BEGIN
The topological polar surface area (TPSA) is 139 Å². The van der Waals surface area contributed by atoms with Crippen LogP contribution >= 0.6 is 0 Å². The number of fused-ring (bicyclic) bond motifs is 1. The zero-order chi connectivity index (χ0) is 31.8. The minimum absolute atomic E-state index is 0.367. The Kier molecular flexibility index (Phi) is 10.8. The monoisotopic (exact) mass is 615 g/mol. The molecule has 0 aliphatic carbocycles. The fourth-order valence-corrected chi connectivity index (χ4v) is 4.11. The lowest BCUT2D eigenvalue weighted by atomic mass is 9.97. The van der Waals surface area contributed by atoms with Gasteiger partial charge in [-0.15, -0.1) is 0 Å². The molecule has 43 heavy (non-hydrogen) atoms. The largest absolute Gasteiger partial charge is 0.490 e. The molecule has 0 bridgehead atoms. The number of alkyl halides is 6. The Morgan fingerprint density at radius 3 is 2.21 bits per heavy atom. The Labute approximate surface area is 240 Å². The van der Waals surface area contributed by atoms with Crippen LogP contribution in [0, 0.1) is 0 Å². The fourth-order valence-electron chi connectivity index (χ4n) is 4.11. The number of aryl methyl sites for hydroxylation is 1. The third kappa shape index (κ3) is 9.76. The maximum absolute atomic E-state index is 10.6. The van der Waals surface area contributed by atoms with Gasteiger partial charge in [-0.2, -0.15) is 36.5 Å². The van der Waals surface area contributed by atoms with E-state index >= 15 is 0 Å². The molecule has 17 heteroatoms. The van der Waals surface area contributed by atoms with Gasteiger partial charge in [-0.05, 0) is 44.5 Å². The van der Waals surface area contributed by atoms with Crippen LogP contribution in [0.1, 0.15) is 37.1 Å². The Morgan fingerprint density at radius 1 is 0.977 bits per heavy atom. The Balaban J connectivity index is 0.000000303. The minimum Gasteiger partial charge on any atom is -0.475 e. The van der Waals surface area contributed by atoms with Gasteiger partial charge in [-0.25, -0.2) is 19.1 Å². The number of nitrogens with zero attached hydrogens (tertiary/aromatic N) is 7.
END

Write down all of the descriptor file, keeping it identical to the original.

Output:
The topological polar surface area (TPSA) is 139 Å². The van der Waals surface area contributed by atoms with Crippen LogP contribution >= 0.6 is 0 Å². The number of fused-ring (bicyclic) bond motifs is 1. The zero-order chi connectivity index (χ0) is 31.8. The minimum absolute atomic E-state index is 0.367. The Kier molecular flexibility index (Phi) is 10.8. The monoisotopic (exact) mass is 615 g/mol. The molecule has 0 aliphatic carbocycles. The fourth-order valence-corrected chi connectivity index (χ4v) is 4.11. The lowest BCUT2D eigenvalue weighted by atomic mass is 9.97. The van der Waals surface area contributed by atoms with Gasteiger partial charge in [-0.15, -0.1) is 0 Å². The molecule has 43 heavy (non-hydrogen) atoms. The largest absolute Gasteiger partial charge is 0.490 e. The molecule has 0 bridgehead atoms. The number of alkyl halides is 6. The Morgan fingerprint density at radius 3 is 2.21 bits per heavy atom. The Labute approximate surface area is 240 Å². The van der Waals surface area contributed by atoms with Crippen LogP contribution in [0, 0.1) is 0 Å². The fourth-order valence-electron chi connectivity index (χ4n) is 4.11. The number of aryl methyl sites for hydroxylation is 1. The third kappa shape index (κ3) is 9.76. The maximum absolute atomic E-state index is 10.6. The van der Waals surface area contributed by atoms with Gasteiger partial charge in [-0.2, -0.15) is 36.5 Å². The van der Waals surface area contributed by atoms with E-state index >= 15 is 0 Å². The molecule has 17 heteroatoms. The van der Waals surface area contributed by atoms with Gasteiger partial charge in [-0.05, 0) is 44.5 Å². The van der Waals surface area contributed by atoms with Crippen LogP contribution in [0.1, 0.15) is 37.1 Å². The Morgan fingerprint density at radius 1 is 0.977 bits per heavy atom. The Balaban J connectivity index is 0.000000303. The minimum Gasteiger partial charge on any atom is -0.475 e. The van der Waals surface area contributed by atoms with Gasteiger partial charge in [-0.25, -0.2) is 19.1 Å². The number of nitrogens with zero attached hydrogens (tertiary/aromatic N) is 7.